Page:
EBRD profiles how three female engineers are making Chernobyl and the world safer - a project funded by international donors and the EBRD via the EBRD Nuclear Safety Account


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EBRD: How women engineers are making Chernobyl safer

EBRD: How women engineers are making Chernobyl safer

Creating a safe storage for spent fuel is one of the main ways EBRD is helping decommission Chernobyl. Three #women engineers working on the project at the power plant tell their story.

EBRD strives to enhance gender equality across its regions

When Marie Curie won her first Nobel Prize in 1903, she was the first woman to be so honoured. Over 100 years later, the number of women in science and engineering stays considerably lower than the number of men.

"The reasons why are complex. But they are surely not helped by the outdated stereotype of what engineering is about that still prevail in many parts of the EBRD regions," says Steven White, an EBRD Associate Director and Head of Nuclear Safety Account.

However, EBRD shares a commitment towards enhancing gender equality across the Bank’s operations, and this can be seen in the EBRD's work on Chernobyl.

Women engineers working on Chernobyl nuclear power plant 

After the 1986 nuclear accident in Chernobyl, the EBRD is helping to construct one of the world’s largest dry storage facility for spent nuclear fuel. Over 21,000 used fuel assemblies from the Chernobyl reactors will be safely processed and stored on the site for a minimum of 100 years at the Interim Spent Fuel Storage. The project is funded by international donors and the EBRD through the EBRD Nuclear Safety Account.

The team, managed by the US company Holtec International, is made up of engineers from Germany, Italy, the Slovak Republic, Ukraine, the United Kingdom and the United States. Among them are several women engineers.

Balancing their career with their personal lives

Vera Voronina works on the testing and commissioning of a forced gas drying system. Dasha Prymak is part of the engineering team responsible for the testing and commissioning of the equipment used to move the fuel to its final storage. Anastasia Kalita works on the development of testing programmes for the equipment systems.

Vera, Dasha and Anastasia share a thirst for knowledge and a curiosity for project solving. But they are also brought together in their concern about how to balance their careers with their personal lives, especially when it comes to the large pressures women still experience in society.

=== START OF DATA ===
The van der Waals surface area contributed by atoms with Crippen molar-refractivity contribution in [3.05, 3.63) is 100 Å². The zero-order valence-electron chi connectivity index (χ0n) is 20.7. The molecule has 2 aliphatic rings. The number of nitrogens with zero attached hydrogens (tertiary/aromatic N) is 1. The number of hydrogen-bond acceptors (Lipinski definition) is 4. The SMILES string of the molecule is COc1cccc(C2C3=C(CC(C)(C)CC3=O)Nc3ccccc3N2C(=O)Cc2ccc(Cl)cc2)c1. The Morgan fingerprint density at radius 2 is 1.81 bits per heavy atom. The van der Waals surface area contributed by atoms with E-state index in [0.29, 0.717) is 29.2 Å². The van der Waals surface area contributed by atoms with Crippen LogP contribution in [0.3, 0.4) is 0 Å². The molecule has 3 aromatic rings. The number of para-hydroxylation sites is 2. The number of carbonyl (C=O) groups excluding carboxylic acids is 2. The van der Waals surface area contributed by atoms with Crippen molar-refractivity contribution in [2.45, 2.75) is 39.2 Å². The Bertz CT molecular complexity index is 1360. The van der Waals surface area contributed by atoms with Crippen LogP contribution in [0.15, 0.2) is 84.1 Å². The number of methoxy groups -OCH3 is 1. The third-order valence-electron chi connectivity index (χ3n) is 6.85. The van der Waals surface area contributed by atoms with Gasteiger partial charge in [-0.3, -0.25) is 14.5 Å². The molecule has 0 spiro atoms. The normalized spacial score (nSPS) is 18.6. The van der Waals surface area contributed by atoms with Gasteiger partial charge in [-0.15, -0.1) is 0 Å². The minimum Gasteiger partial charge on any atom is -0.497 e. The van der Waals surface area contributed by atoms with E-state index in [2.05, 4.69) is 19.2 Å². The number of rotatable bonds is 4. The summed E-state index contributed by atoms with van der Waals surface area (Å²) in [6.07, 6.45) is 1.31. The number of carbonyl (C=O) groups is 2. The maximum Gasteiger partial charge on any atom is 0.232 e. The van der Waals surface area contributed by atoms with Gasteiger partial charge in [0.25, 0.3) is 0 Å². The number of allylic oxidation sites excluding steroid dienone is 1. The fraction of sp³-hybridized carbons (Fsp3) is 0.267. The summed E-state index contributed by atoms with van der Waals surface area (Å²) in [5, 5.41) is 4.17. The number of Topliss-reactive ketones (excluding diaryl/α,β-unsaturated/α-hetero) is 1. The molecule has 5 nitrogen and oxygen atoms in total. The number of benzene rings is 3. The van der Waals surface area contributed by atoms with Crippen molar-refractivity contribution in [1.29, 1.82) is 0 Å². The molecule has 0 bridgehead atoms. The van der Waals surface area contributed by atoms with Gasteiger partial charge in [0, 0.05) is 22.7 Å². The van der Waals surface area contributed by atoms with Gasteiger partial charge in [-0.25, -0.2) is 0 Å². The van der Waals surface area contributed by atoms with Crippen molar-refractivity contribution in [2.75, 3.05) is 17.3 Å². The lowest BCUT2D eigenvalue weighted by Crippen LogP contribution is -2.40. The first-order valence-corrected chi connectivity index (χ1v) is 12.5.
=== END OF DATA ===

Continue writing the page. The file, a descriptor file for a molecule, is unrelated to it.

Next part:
“There are some cultural norms that need changing. Managing the children, house and career remains a challenge," they say. 

Women Chernobyl engineers

Promoting engineering as a career for women through education

How can we improve the promotion of engineering as a career choice for women?

"It is always best to start at the origins, namely, with our education system. As a UK Engineering Ambassador for the Institute of Mechanical Engineers, I have had the opportunity to visit many schools over the years to highlight the opportunities that engineering can offer to both young girls and boys," adds Steven.

"More often than not, when I ask “What is engineering?”, the replies are confused at best or these young people simply don’t know. When you tell them that engineering is involved in almost everything around you – from accountancy to zoology – they are surprised."

Women engineers Chernobyl Ukraine

EBRD's Gender Strategy highlights challenges faced by women

There is still a long way to go. The EBRD’s Gender Strategy highlights the challenges faced in encouraging girls, in particular, to pursue the STEM (Science Technology Engineering and Maths) subjects at school. Women remain underrepresented in science, technology, engineering and mathematics – even though they consistently outperform men when they study these subjects. International Women in Engineering Day serves to highlight the challenges women still face.

"But the fascination for engineering is infectious. Often we don’t realise how much our world is shaped by engineering, from the toothbrush to the pencil. And the next time your daughter or your friend’s daughter asks you what engineers do and what skills they need, you could ask them in return: Do you like asking questions? Do you like being creative? Do you like helping people? Do you like solving problems? Do you like having fun? Do you like making things? Do you like travelling to faraway places? Do you want to make a difference?" adds Steven.

"If they answer “yes” to any of these questions, then there is no doubt: They could be an engineer!"

Join women forging exciting careers with the EBRD 

Join talented women at the EBRD who are leading and working on exciting projects across many countries - projects that truly make a difference to the lives of women in business. 

Research the EBRD's latest job vacancies and see where your skills and experience might take you.

 

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